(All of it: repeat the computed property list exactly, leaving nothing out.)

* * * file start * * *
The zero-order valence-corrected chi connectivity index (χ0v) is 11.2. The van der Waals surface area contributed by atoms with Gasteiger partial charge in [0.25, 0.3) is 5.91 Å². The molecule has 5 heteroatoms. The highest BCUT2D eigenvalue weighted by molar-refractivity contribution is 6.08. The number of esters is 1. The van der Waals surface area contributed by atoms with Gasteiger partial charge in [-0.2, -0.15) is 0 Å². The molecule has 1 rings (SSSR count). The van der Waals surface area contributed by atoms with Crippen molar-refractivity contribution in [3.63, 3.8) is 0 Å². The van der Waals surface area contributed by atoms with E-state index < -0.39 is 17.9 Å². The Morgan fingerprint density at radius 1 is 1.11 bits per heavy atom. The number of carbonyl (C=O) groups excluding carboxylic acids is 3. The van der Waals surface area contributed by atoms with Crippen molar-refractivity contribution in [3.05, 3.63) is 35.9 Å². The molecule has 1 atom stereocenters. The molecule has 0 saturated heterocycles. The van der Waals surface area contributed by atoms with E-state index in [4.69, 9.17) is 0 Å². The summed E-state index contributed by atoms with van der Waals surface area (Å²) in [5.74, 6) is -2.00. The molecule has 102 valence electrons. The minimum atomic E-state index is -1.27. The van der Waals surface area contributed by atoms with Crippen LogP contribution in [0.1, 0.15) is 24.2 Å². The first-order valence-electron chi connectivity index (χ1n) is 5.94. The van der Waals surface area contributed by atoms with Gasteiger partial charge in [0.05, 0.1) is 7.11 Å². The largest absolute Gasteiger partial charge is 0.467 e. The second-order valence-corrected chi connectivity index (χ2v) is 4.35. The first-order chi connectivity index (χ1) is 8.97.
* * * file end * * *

The zero-order valence-corrected chi connectivity index (χ0v) is 11.2. The van der Waals surface area contributed by atoms with Gasteiger partial charge in [0.25, 0.3) is 5.91 Å². The molecule has 5 heteroatoms. The highest BCUT2D eigenvalue weighted by molar-refractivity contribution is 6.08. The number of esters is 1. The van der Waals surface area contributed by atoms with Gasteiger partial charge in [-0.2, -0.15) is 0 Å². The molecule has 1 rings (SSSR count). The van der Waals surface area contributed by atoms with Crippen molar-refractivity contribution in [3.63, 3.8) is 0 Å². The van der Waals surface area contributed by atoms with E-state index < -0.39 is 17.9 Å². The Morgan fingerprint density at radius 1 is 1.11 bits per heavy atom. The number of carbonyl (C=O) groups excluding carboxylic acids is 3. The van der Waals surface area contributed by atoms with Crippen molar-refractivity contribution in [3.05, 3.63) is 35.9 Å². The molecule has 1 atom stereocenters. The molecule has 0 saturated heterocycles. The van der Waals surface area contributed by atoms with E-state index in [4.69, 9.17) is 0 Å². The summed E-state index contributed by atoms with van der Waals surface area (Å²) in [5.74, 6) is -2.00. The molecule has 102 valence electrons. The minimum atomic E-state index is -1.27. The van der Waals surface area contributed by atoms with Crippen LogP contribution in [0.1, 0.15) is 24.2 Å². The first-order valence-electron chi connectivity index (χ1n) is 5.94. The van der Waals surface area contributed by atoms with Gasteiger partial charge in [0.05, 0.1) is 7.11 Å². The largest absolute Gasteiger partial charge is 0.467 e. The second-order valence-corrected chi connectivity index (χ2v) is 4.35. The first-order chi connectivity index (χ1) is 8.97.